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Bred vectors and forecast errors in the NASA coupled general ...

Bred vectors and forecast errors in the NASA coupled general ...

The atmospheric grid

The atmospheric grid resolution is 2.5° in longitude, 2.0° in latitude and 34 levels in vertical. Detailed descriptions of the coupled model and the model performances for climate variabilities can be found under http://gmao.gsfc.nasa.gov/cgibin/products/climateforecasts/index.cgi. In this study, breeding experiments are performed in the operational configuration, where the ocean is initialized with a univariate OI analysis scheme, assimilating daily subsurface temperature observations from the global XBT data (Troccoli et al. 2003). In order to maintain the relationship between temperature and salinity to conserve water mass properties, the local salinity profile from the model is then adjusted by the temperature analysis increment according to the method of Troccoli and Haines (1999). During the assimilation process, the sea surface temperature (SST) is strongly relaxed to the SST of Reynolds et al. (2002), referred to hereafter as “Reynolds SST”. For the coupled forecasts, the atmospheric and land states are initialized independently from the ocean, and from NSIPP AMIP-style (Atmospheric Model Intercomparison Project) runs (Gates, 1992) whose fields are obtained with the Reynolds SST specified as the boundary condition. Prior to coupling, the atmospheric state spins up for one day from the AMIP-style initial fields. The ocean is then initialized by this daily averaged wind stress, which allows the ocean to include the memory of past wind, and is important for maintaining the subsurface structure and reducing climate drift and initial 10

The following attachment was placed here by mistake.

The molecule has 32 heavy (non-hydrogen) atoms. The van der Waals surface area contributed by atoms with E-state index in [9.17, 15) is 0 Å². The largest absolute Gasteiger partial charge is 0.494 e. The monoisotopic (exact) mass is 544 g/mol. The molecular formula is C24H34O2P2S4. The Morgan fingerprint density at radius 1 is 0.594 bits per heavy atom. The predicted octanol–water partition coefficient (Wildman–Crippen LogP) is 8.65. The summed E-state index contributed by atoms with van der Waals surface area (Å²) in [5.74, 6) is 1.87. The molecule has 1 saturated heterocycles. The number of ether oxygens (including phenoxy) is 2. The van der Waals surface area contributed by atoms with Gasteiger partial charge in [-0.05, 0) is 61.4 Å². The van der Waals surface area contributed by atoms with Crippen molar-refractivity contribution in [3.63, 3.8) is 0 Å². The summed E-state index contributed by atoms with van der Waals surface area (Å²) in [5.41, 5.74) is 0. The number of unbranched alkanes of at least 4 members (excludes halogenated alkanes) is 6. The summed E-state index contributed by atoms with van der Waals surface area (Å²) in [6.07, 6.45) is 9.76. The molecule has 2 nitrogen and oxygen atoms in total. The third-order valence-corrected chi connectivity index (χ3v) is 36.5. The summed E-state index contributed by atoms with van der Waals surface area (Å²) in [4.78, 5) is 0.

shock (Latif et al. 1993, Schneider et al. 1999) ‡ . From the results of coupled forecasts, one of the benefits of updating the ocean initial condition with the OI scheme is a reduction of the cold seasonal drift in the early forecast months, particular for the tropical central to western Pacific. In the operational forecasting system with six ensemble members, the NSIPP coupled GCM is used for forecasts of 12-month duration. However, the forecast skill has a strong dependence on the seasonal cycle. For example, the prediction of the Niño3 SST anomaly index has the best prediction skill (in terms of anomaly correlation and mean error) when starting from the cold phase of the annual cycle in the tropical Eastern Pacific, especially when starting from September. On the other hand, a large mean forecast SST error is observed at early forecast leads when the coupled GCM starts from May-June, a time in which SST is rapidly cooling and before the strong cold equatorial tongue is established. In addition, except for the cases starting from September, the operational ensemble exhibits rather small spread at early forecast leads and is insensitive to season. The forecast of heat content exhibits skill similar to that of SST in the tropical Eastern Pacific. The forecasted heat content in the Western Pacific shows good skill in the early forecast months starting from February to June. However, the ensemble spread is still very limited in the subsurface in equatorial region and is far from the level of the mean anomaly forecast error. In addition, and in contrast to the real evolution, the forecast state in the Eastern Pacific does not seem to benefit from the memory of the Western Pacific evolution, with SST anomalies dominated by local processes for ‡ Despite the one day coupling, the introduction of a different atmosphere produces a short-lived “coupling shock”. In this work we assume that since the BVs are rescaled with a period long enough to recover from the coupling shock, they are not fundamentally affected by it. 11

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